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3 Surprising Ways How Running Impacts Depression

Running is a surprising weapon against depression and anxiety, especially when traditional methods such as therapy or antidepressant drugs do not seem to yield any results.

All kinds of aerobic exercise, including walking, cycling, or swimming, can impact depression symptoms, but running seems to be the versatile option that is acceptable for most people.

Today we talked with a running coach Rory Thomas who explained how running may help to treat depression.

#1 Running Increases Serotonin Levels

running coach

Research shows that any type of exercise can help you increase your hormone serotonin levels. However, running has proven to be exceptionally effective in releasing and producing hormone serotonin.

“Serotonin is responsible for stabilizing your mood, regulating sleeping and digestion. After it’s released in your body, you will notice an elevation in happiness and overall well-being. Running is one of the best ways to achieve this effect.“ – explains Rory Thomas.

Low levels of serotonin are linked with depression symptoms, including feeling sad and upset. Regular exercising will help you reach the normal range, feel better, and treat mild depression symptoms.

#2 Spending Time Outdoors Fights Stress and Depression

Outdoor run

Running, especially long-distance running, for most people is directly associated with spending time outdoors. No matter if it’s the local park in your neighborhood or a scenic hiking trail outside in the woods, spending time in nature has therapeutic value, as it reduces stress, anxiety, and even depression.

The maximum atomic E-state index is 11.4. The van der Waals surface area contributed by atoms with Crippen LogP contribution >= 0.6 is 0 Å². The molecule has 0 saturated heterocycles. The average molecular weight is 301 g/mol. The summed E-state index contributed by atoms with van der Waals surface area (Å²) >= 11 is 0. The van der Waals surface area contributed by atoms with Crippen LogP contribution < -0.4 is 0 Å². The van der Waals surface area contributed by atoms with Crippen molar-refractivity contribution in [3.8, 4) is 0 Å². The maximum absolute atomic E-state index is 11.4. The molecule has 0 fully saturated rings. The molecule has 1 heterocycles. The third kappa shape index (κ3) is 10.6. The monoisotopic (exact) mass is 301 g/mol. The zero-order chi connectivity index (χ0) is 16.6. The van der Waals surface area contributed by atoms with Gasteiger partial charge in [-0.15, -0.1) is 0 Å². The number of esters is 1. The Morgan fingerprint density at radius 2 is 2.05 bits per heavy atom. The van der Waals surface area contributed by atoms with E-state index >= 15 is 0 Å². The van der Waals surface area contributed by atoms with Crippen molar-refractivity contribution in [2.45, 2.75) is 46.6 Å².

“Recently, healthcare providers have started to prescribe spending time in nature as a treatment to mitigate depression. There is no better way to utilize this than to combine nature and exercise” – said Rory Thomas.

How much time should you spend in nature to notice the effects of this? Focus on at least 20-30 minutes, 2-3 times a week.

#3 Jogging Stimulates The “runner’s High”

Runner's high

Have you ever heard of or experienced “the runner’s high”? It’s a short but intense state that happens after a run or other aerobic exercise when you feel euphoric. 

It was believed that the “runner’s high” is caused by increased amounts of endorphins in your blood. Low levels of endorphins are linked with depression.

“Endorphins are known to decrease stress and relieve pain, but they are not the cause of “runner’s high.” Endorphins are created in your blood, but their molecules cannot reach your brain, because they are too big to cross the blood-brain barrier.” – summarizes Rory Thomas

After vigorous research, scientists now believe that the runner’s high is caused by chemicals endocannabinoids, which are naturally created by your body and replicate the effects of marijuana. Its tiny molecules can easily reach the brain. 

Both endorphins and endocannabinoids are created and released to your body as a response to physical stress, and running is the perfect way to encourage their production.

How to harness the power of running to ease the symptoms of anxiety and depression? 

Training routine

Running as a tool to have a lasting effect on your mental health is a long-term process that contains multiple obstacles.

From injuries and overtraining to loss of motivation and progress plateaus, you might encounter various challenges while building your training routine.

Running doesn’t have to be based on trial and error. You can use a personalized running program that fits your fitness levels and hits your wellness goals.

Take a 60-second quiz to learn what kind of results you can expect in 28 days with a personalized running program

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